“OFCOM is now keen to help insure VoIP users can be confident about the security of the service they use, while having good, speedy access to 999 numbers.” ”In addition, OFCOM’s new approach to VoIP ensures that innovators such as Gradwell will have enough flexibility to drive progress forward – with benefits all round, unhampered by red tape.”
“Additionally, we are very pleased to read and hear about OFCOM’s strong
emphasis in number portability.” At present it is very difficult to transfer numbers from incumbent operators. “This clear statement today – that operators should, in OFCOM’s own words:
“provide number portability as soon as it is reasonably practicable on reasonable terms” – is very welcome indeed,” said Peter.
Peter Gradwell has sponsored the creation of www.voip.org.uk. It is a
community-led VoIP forum aiming to become the UK’s main reference point for
internet telephony. For two years (April 2002-April 2004) he contributed to the work of Nominet, the think-tank for UK domain name policy. As Chairman of Nominet’s policy advisory board he was instrumental in guiding extensive debate. He is a member of the Internet Telephony Service Providers Association (ITSPA), the UK trade body that, among other activities, lobbies OFCOM. Additionally Peter Gradwell is a non-executive director of two firms that focus on hosting, connectivity and collocation: NewNet plc and Loud-n-Clear Limited. His current studies for a PhD at the University of Bath in digital settlement systems comprise an analysis of the use of auctions to manage and procure resources via agent computer networks, known as The Grid.
“Auctions are an excellent way of managing resources on a big computer network,” comments Peter. Definition of VoIP: VoIP is hardware and software that enables people to make telephone calls over the internet. Voice signals are converted to packets of data, and are transmitted on shared/public lines to avoid the charges raised on traditional, public-switched telephone networks. VoIP can be delivered via microphone and computer speakers; IP telephones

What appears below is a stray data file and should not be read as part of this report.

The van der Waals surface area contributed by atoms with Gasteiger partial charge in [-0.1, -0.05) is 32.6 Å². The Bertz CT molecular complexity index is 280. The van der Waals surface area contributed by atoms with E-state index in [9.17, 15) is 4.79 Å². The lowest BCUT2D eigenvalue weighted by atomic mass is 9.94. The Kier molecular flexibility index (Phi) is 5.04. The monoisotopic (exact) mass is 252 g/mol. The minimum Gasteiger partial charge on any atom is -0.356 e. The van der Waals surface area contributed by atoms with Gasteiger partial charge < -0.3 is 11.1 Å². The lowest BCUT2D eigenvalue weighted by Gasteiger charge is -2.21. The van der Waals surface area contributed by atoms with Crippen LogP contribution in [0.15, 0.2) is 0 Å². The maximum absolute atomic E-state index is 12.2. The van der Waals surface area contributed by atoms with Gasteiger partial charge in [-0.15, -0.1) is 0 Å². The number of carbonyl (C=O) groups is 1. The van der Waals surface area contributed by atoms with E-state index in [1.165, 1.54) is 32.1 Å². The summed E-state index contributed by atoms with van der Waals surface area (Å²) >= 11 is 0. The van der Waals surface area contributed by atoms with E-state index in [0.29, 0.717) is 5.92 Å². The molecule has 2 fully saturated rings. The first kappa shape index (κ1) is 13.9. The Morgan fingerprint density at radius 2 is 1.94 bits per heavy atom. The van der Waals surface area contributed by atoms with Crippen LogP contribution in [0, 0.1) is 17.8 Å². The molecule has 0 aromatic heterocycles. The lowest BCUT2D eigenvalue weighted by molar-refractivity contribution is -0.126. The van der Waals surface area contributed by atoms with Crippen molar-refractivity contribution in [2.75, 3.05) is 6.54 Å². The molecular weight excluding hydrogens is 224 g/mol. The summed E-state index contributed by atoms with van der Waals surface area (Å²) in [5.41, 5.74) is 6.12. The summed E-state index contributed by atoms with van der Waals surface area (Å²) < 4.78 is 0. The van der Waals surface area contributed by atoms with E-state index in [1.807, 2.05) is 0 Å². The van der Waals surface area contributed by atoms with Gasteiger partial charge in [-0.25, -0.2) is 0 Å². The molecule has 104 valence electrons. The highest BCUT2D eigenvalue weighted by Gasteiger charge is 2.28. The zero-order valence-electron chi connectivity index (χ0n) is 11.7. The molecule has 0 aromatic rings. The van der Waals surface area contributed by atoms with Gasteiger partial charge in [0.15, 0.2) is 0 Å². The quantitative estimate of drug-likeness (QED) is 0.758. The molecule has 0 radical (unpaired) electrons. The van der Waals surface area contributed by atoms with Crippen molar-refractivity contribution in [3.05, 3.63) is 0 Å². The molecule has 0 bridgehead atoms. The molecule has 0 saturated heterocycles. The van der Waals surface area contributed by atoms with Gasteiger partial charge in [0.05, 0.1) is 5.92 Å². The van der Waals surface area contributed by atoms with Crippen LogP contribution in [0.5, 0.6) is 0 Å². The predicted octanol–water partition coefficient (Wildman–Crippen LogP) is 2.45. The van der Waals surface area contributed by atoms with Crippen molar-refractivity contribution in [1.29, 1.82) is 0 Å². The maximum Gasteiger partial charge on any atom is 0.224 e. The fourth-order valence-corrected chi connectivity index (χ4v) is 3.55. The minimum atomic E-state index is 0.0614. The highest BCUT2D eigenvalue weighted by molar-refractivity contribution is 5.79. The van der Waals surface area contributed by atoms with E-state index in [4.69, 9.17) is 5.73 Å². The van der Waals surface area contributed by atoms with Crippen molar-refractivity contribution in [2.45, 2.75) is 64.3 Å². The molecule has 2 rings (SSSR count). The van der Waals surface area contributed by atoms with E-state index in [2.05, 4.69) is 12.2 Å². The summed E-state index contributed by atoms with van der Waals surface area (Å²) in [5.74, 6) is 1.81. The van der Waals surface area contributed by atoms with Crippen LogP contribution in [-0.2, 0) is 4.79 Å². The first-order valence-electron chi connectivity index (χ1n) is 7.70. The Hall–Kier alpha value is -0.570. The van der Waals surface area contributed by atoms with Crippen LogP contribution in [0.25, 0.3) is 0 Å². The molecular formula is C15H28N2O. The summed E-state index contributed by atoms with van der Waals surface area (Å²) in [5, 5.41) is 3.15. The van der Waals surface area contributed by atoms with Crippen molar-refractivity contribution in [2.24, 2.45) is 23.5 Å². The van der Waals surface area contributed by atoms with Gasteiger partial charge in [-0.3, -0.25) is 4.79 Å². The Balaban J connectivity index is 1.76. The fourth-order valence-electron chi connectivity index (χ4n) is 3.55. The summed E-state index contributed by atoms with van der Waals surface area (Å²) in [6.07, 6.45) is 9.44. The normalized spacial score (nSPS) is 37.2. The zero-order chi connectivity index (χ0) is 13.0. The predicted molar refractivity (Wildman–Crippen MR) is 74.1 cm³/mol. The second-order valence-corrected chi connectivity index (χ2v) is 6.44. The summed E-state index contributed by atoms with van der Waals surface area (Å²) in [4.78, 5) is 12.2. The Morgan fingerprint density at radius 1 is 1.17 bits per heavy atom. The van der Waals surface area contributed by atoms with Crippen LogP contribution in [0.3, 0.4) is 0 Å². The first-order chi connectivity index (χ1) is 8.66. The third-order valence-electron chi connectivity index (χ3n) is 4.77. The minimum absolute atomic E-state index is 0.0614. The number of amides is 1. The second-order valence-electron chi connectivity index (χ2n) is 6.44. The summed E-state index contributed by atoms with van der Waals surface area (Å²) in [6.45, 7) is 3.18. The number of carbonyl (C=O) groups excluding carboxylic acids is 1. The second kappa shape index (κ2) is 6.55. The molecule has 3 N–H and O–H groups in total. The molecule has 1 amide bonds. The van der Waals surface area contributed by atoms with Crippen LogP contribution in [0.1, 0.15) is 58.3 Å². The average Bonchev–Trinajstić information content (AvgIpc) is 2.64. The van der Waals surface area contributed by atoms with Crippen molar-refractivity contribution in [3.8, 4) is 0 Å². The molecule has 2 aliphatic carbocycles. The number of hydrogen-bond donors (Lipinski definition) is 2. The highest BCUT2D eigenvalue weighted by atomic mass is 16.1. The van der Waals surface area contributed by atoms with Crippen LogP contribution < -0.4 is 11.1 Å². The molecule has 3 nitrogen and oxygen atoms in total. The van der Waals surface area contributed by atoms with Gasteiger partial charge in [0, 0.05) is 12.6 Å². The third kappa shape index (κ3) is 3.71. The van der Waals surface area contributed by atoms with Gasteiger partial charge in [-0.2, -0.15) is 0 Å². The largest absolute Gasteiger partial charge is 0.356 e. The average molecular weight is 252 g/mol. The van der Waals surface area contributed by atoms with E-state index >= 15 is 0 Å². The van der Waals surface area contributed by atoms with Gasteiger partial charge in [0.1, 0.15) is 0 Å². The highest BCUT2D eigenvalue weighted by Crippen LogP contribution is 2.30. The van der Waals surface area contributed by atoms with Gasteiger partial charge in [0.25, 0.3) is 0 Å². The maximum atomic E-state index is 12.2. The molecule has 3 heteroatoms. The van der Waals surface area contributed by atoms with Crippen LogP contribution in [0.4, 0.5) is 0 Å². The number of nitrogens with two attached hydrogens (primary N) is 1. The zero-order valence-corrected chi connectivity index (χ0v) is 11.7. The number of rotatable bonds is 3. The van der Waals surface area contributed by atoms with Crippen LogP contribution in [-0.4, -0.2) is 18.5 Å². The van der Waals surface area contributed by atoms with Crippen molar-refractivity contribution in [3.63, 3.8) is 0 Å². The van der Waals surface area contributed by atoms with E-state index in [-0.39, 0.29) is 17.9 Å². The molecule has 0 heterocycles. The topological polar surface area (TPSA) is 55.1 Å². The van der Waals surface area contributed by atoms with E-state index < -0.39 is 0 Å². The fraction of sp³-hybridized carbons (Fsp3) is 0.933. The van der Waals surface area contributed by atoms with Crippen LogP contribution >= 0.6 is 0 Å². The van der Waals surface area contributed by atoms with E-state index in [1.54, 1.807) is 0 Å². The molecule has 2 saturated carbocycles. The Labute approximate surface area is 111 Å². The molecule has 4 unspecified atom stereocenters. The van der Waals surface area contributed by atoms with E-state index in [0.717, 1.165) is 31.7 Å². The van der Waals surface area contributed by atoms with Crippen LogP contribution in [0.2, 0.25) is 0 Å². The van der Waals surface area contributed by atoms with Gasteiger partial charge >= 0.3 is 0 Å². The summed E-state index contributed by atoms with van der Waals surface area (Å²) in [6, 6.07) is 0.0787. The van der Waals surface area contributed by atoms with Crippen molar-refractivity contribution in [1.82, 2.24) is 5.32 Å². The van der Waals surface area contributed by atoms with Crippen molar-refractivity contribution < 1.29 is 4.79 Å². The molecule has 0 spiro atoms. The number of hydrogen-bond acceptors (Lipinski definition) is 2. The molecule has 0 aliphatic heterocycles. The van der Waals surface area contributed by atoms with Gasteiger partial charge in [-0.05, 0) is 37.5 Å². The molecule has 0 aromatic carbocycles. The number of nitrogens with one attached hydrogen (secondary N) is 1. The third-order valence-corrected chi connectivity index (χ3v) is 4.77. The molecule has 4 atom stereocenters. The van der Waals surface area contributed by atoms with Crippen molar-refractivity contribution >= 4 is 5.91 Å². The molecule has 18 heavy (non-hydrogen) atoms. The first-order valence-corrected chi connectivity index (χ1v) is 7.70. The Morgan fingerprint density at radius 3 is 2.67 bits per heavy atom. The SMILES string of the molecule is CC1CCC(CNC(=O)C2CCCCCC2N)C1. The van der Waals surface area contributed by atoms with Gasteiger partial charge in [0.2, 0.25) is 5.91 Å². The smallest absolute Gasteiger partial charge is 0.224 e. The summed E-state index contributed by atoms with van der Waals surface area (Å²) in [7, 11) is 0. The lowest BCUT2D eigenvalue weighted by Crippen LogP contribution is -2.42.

or VoIP boxes can also be used, similar to normal telephoning.
From OFCOM’s website (www.ofcom.org.uk) 22 February 2006: Regulation of VoIP Services (Executive summary only) – 1.1
This consultation document sets out Ofcom’s proposed approach to
regulating voice telephony services in the light of new technological developments. In particular, it addresses how different types of VoIP services should be regulated to ensure that consumers’ interests can be
best protected. 1.2 Traditional telephone services have existed for over 100 years.
However, changes are underway that could significantly affect the way voice services are provided in the future. In particular, Voice over Internet Protocol (“VoIP”) services change the way voice services are delivered.
These services typically use a broadband connection to provide voice calls using VoIP technology via a PC with handset/headset or a special adaptor connected to a traditional telephone handset. They have the potential to deliver significant consumer benefits through reducing the cost of delivering existing services, enabling new and innovative services and increasing competition.
Consumers benefit most when new technology can be adopted quickly,
when regulatory rules do not prevent new services from being offered, and when competition between old and new services occurs on a level playing field. It is also important that as technology develops, measures to
protect consumers are revised to ensure that they remain fully effective.
In response to the early developments in VoIP services and
discussions with stakeholders, Ofcom published a consultation document entitled New Voice Services: A consultation and interim guidance on 6 September 2004 (the “2004 consultation”) . That document set out Ofcom’s proposals for the regulatory framework for VoIP services to help ensure that consumers’ interests were best met. The proposals reflected both the constraints of relevant European Community directives and also the relative
infancy of the market.
Since September 2004, there have been a number of further developments that require a reassessment of Ofcom’s previous proposals to ensure our objectives in relation to VoIP services are achieved.
So the following document sets out Ofcom’s revised approach for
fostering the development of VoIP services to ensure they best meet consumers’ interests.